Oxford Living, LLC has built a portfolio of 15 Ontario seniors housing communities over the past 11 months and is poised to become an even bigger player.
Oxford Living is Chicago-based Oxford Capital, LLC’s seniors housing operating affiliate. It specializes in acquiring, managing and developing 100 per cent private pay seniors housing assets with significant value-add potential throughout the United States and Canada.
Oxford Living president Larry Cummings said the platform adds another revenue stream to the parent company, helps with deal flow and underwriting acquisitions, and enables it to create more value for its properties.
“We built a hotel management company organically for properties we owned about 10 years ago, and we wanted the same advantages in the seniors housing field,” Cummings told RENX.
“If we acquire an under-managed property and bring in a third-party manager, we can’t be sure that the value-add will be there.”
Oxford Capital and Oxford Living are private entities and aren’t affiliated with Oxford Properties, a major Canadian institutional investor in real estate around the world. Oxford Living’s primary operational headquarters is in Burlington, Ont., with regional offices to directly support local operations.
Cummings, who also serves as senior managing director and principal of Oxford Capital, is a Chicago native with 30 years of experience in seniors housing operations and development. He’s served as chief executive officer of both publicly traded and privately held senior housing companies.
Oxford Living’s Ontario portfolio
More than 50 seniors housing assets acquired by Oxford Capital and/or its principals include more than 4,500 units and are valued at approximately $425 million.
The Ontario purchases were made in partnership with Starr Insurance Companies, a global group of insurance and financial services companies headquartered in New York City.
Oxford Living’s Ontario properties total 1,293 units in Stayner, Midland, London, Windsor, Sudbury, Elliot Lake, Thunder Bay, Toronto, Lindsay, Fort Erie, Niagara Falls, Kitchener and Guelph.
They were acquired in two transactions with a combined value of $180 million.
“The industry is more fractured with more single-facility owners, which means more acquisition opportunities,” said Cummings of why Oxford Living likes the Canadian seniors housing market.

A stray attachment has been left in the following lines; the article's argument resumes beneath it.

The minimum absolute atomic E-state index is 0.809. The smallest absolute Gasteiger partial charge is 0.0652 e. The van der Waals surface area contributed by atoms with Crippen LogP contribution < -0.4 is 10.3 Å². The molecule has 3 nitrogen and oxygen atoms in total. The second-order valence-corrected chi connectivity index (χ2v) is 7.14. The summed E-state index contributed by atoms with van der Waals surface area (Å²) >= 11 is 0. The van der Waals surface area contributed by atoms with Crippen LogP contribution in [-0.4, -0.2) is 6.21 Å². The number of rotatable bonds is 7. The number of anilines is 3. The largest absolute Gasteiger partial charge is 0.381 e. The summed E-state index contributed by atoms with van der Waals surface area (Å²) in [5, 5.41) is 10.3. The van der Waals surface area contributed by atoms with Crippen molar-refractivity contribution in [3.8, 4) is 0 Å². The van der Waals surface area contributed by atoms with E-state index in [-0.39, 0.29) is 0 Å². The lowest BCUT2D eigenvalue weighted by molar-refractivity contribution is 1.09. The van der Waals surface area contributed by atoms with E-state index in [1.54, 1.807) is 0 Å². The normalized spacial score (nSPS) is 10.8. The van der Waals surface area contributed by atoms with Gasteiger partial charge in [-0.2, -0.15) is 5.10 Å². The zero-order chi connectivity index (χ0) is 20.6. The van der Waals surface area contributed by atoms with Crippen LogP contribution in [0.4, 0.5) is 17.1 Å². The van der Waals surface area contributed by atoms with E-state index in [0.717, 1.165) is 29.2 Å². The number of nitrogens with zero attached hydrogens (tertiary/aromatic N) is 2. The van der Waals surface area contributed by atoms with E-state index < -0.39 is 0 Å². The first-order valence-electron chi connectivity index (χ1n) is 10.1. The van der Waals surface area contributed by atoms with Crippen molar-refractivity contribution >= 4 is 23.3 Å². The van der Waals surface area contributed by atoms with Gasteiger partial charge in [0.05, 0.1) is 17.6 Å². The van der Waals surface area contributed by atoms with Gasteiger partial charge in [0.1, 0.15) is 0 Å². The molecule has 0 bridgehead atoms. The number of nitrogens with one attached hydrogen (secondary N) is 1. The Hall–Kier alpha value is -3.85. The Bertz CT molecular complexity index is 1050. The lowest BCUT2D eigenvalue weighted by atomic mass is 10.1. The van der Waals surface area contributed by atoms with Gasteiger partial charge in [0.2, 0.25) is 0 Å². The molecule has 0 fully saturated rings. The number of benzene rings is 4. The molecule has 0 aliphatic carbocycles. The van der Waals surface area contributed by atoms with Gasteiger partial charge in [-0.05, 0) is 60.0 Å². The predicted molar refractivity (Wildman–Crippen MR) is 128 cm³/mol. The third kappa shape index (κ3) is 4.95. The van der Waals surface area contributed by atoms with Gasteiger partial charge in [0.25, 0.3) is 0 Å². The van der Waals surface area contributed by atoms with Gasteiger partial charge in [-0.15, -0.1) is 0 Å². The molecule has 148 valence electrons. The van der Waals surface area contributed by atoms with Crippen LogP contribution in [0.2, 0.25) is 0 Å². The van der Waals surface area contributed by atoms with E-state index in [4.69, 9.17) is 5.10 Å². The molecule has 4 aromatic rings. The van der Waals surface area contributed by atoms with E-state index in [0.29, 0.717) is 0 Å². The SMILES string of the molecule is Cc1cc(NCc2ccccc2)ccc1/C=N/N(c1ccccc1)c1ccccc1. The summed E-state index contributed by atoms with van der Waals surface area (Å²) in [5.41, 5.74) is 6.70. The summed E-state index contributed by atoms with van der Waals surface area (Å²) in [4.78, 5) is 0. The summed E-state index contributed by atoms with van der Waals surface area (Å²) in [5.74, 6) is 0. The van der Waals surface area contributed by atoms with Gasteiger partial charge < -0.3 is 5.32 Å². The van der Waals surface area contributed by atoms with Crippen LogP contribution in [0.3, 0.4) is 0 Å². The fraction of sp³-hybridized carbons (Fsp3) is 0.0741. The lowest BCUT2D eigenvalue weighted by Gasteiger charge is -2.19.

Cumming added that labour turnover at seniors housing facilities is much lower in Canada than in many American markets, which is also attractive.
Oxford Living’s target acquisitions
“In major markets like Toronto and Ottawa, buyers tend to compete and properties are generally higher-priced, so we do like secondary and tertiary markets,” Cummings explained.
“We like properties where they’ve had a long-time owner that wants to get out of the business.”
Cummings said it’s also important, though not absolutely necessary, to acquire seniors housing facilities with favourable reputations.
“You see examples of new, well-built properties with large rooms that don’t do as well as older properties that are homey and have a nice feel to them, and have a friendly staff that takes good care of the residents and have good reputations.”
Oxford Living’s independent supportive living communities are designed for seniors living independently in personalized apartments. Services offered include: meals and snacks; housekeeping; recreational and social activities; and around-the-clock access to help and support.
Assisted-living programs are available in some Oxford Living facilities. They provide additional care and support, including medication management and assistance in daily living activities.
Some Oxford Living facilities also provide respite care and assist seniors recovering from a hospital visit or other health circumstance. These short-term stays may also be available for when a caregiver takes a vacation or needs additional temporary support, or for trial periods for seniors seeing if a facility suits them.
Value-add and growth strategies
Oxford Living’s value-add strategies include implementing a revenue management and margin improvement program, property enhancements and property or unit expansions.
“In some cases we’ll add more care levels and provide care that’s not being given at the property,” said Cummings. “We have some enhanced meal options that we’re adding if residents like them.”
Major cosmetic renovations — which Cummings said include new dining room furniture, artwork and landscaping — are underway at the 91-unit Walford Thunder Bay in Thunder Bay and the 92-unit Maple View Terrace in London.
There are plans for a 20-unit expansion at the 68-unit King Place in Midland and an 18-unit expansion at the 56-unit Walford Hillside Park in Elliot Lake, and Cummings said there will probably be others.
Cummings said Oxford Living doesn’t plan to develop any seniors housing facilities in Canada.
It will keep its focus on Ontario for future acquisitions because it believes there are still plenty of opportunities and it likes to be close to its properties since it is much more of a hands-on property management proposition than industrial warehouses.
“We may acquire more in larger secondary cities like London and Kitchener, rather than even smaller markets,” said Cummings.
“We’re probably under-represented there and there are certainly parts of Ottawa and Toronto where we’d like to acquire, too.”